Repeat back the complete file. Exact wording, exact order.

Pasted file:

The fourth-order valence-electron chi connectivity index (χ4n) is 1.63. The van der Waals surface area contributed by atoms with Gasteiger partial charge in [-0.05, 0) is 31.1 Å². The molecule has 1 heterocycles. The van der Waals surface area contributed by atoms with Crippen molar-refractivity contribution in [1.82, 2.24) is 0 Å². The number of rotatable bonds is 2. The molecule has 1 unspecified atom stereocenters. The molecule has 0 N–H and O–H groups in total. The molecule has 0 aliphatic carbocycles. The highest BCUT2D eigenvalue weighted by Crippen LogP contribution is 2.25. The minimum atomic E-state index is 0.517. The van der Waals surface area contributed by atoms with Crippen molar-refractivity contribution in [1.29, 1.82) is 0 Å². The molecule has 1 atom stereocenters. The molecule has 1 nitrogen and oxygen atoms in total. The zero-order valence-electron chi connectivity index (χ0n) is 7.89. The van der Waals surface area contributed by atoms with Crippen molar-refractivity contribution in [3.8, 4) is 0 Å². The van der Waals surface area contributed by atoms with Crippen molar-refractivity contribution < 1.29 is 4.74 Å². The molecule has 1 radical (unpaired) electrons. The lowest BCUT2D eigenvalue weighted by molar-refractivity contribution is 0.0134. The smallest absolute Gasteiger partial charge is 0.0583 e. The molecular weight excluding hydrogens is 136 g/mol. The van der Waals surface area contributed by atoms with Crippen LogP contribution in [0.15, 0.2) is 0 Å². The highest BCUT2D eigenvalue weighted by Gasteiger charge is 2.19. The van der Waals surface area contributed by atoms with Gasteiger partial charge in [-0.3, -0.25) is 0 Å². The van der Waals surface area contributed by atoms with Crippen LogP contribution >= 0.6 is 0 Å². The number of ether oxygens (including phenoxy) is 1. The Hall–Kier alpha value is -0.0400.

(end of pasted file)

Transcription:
The fourth-order valence-electron chi connectivity index (χ4n) is 1.63. The van der Waals surface area contributed by atoms with Gasteiger partial charge in [-0.05, 0) is 31.1 Å². The molecule has 1 heterocycles. The van der Waals surface area contributed by atoms with Crippen molar-refractivity contribution in [1.82, 2.24) is 0 Å². The number of rotatable bonds is 2. The molecule has 1 unspecified atom stereocenters. The molecule has 0 N–H and O–H groups in total. The molecule has 0 aliphatic carbocycles. The highest BCUT2D eigenvalue weighted by Crippen LogP contribution is 2.25. The minimum atomic E-state index is 0.517. The van der Waals surface area contributed by atoms with Crippen molar-refractivity contribution in [1.29, 1.82) is 0 Å². The molecule has 1 atom stereocenters. The molecule has 1 nitrogen and oxygen atoms in total. The zero-order valence-electron chi connectivity index (χ0n) is 7.89. The van der Waals surface area contributed by atoms with Crippen molar-refractivity contribution in [3.8, 4) is 0 Å². The van der Waals surface area contributed by atoms with Crippen molar-refractivity contribution < 1.29 is 4.74 Å². The molecule has 1 radical (unpaired) electrons. The lowest BCUT2D eigenvalue weighted by molar-refractivity contribution is 0.0134. The smallest absolute Gasteiger partial charge is 0.0583 e. The molecular weight excluding hydrogens is 136 g/mol. The van der Waals surface area contributed by atoms with Crippen LogP contribution in [0.15, 0.2) is 0 Å². The highest BCUT2D eigenvalue weighted by Gasteiger charge is 2.19. The van der Waals surface area contributed by atoms with Gasteiger partial charge in [-0.3, -0.25) is 0 Å². The van der Waals surface area contributed by atoms with Crippen LogP contribution >= 0.6 is 0 Å². The number of ether oxygens (including phenoxy) is 1. The Hall–Kier alpha value is -0.0400.